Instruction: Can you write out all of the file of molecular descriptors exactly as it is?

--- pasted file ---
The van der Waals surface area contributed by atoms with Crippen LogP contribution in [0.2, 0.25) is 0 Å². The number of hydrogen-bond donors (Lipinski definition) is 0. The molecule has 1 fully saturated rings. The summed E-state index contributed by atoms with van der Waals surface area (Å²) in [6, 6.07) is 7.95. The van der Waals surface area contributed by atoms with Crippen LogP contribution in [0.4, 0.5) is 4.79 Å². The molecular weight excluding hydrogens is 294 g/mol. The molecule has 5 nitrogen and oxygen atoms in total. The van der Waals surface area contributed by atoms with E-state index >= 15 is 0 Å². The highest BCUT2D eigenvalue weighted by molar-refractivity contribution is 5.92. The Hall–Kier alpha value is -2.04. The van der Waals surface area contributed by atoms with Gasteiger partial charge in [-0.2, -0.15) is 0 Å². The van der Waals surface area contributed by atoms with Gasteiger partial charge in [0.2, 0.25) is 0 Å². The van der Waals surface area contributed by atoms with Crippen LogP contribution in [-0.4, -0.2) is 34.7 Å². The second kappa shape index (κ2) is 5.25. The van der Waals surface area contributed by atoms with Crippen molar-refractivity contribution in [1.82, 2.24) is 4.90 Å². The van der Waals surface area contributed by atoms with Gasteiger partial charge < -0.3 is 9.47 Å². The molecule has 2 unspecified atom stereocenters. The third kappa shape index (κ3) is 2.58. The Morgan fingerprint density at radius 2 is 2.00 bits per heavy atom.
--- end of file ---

The van der Waals surface area contributed by atoms with Crippen LogP contribution in [0.2, 0.25) is 0 Å². The number of hydrogen-bond donors (Lipinski definition) is 0. The molecule has 1 fully saturated rings. The summed E-state index contributed by atoms with van der Waals surface area (Å²) in [6, 6.07) is 7.95. The van der Waals surface area contributed by atoms with Crippen LogP contribution in [0.4, 0.5) is 4.79 Å². The molecular weight excluding hydrogens is 294 g/mol. The molecule has 5 nitrogen and oxygen atoms in total. The van der Waals surface area contributed by atoms with E-state index >= 15 is 0 Å². The highest BCUT2D eigenvalue weighted by molar-refractivity contribution is 5.92. The Hall–Kier alpha value is -2.04. The van der Waals surface area contributed by atoms with Gasteiger partial charge in [-0.2, -0.15) is 0 Å². The van der Waals surface area contributed by atoms with Gasteiger partial charge in [0.2, 0.25) is 0 Å². The van der Waals surface area contributed by atoms with Crippen LogP contribution in [-0.4, -0.2) is 34.7 Å². The second kappa shape index (κ2) is 5.25. The van der Waals surface area contributed by atoms with Crippen molar-refractivity contribution in [1.82, 2.24) is 4.90 Å². The van der Waals surface area contributed by atoms with Gasteiger partial charge < -0.3 is 9.47 Å². The molecule has 2 unspecified atom stereocenters. The third kappa shape index (κ3) is 2.58. The Morgan fingerprint density at radius 2 is 2.00 bits per heavy atom.